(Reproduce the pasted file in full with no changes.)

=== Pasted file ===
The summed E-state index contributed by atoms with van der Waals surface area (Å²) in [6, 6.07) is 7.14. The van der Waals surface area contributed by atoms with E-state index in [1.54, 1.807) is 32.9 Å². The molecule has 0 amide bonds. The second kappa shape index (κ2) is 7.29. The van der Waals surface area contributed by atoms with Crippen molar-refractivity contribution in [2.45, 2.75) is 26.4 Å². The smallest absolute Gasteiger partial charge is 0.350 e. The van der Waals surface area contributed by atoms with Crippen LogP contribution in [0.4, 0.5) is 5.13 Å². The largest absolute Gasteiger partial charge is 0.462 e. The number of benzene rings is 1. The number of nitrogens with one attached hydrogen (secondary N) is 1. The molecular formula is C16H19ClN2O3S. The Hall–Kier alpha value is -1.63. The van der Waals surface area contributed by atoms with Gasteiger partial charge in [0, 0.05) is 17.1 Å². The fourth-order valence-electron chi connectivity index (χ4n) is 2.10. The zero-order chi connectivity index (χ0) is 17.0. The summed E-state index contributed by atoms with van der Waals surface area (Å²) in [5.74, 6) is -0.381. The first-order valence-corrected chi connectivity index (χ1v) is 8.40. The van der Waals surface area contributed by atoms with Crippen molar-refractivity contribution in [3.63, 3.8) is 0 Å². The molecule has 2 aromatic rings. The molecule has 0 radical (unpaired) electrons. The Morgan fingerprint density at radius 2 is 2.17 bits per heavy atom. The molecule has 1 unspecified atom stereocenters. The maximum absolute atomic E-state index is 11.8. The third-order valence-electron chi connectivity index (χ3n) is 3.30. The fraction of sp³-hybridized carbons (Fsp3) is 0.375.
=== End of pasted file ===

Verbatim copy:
The summed E-state index contributed by atoms with van der Waals surface area (Å²) in [6, 6.07) is 7.14. The van der Waals surface area contributed by atoms with E-state index in [1.54, 1.807) is 32.9 Å². The molecule has 0 amide bonds. The second kappa shape index (κ2) is 7.29. The van der Waals surface area contributed by atoms with Crippen molar-refractivity contribution in [2.45, 2.75) is 26.4 Å². The smallest absolute Gasteiger partial charge is 0.350 e. The van der Waals surface area contributed by atoms with Crippen LogP contribution in [0.4, 0.5) is 5.13 Å². The largest absolute Gasteiger partial charge is 0.462 e. The number of benzene rings is 1. The number of nitrogens with one attached hydrogen (secondary N) is 1. The molecular formula is C16H19ClN2O3S. The Hall–Kier alpha value is -1.63. The van der Waals surface area contributed by atoms with Gasteiger partial charge in [0, 0.05) is 17.1 Å². The fourth-order valence-electron chi connectivity index (χ4n) is 2.10. The zero-order chi connectivity index (χ0) is 17.0. The summed E-state index contributed by atoms with van der Waals surface area (Å²) in [5.74, 6) is -0.381. The first-order valence-corrected chi connectivity index (χ1v) is 8.40. The van der Waals surface area contributed by atoms with Crippen molar-refractivity contribution in [3.63, 3.8) is 0 Å². The molecule has 2 aromatic rings. The molecule has 0 radical (unpaired) electrons. The Morgan fingerprint density at radius 2 is 2.17 bits per heavy atom. The molecule has 1 unspecified atom stereocenters. The maximum absolute atomic E-state index is 11.8. The third-order valence-electron chi connectivity index (χ3n) is 3.30. The fraction of sp³-hybridized carbons (Fsp3) is 0.375.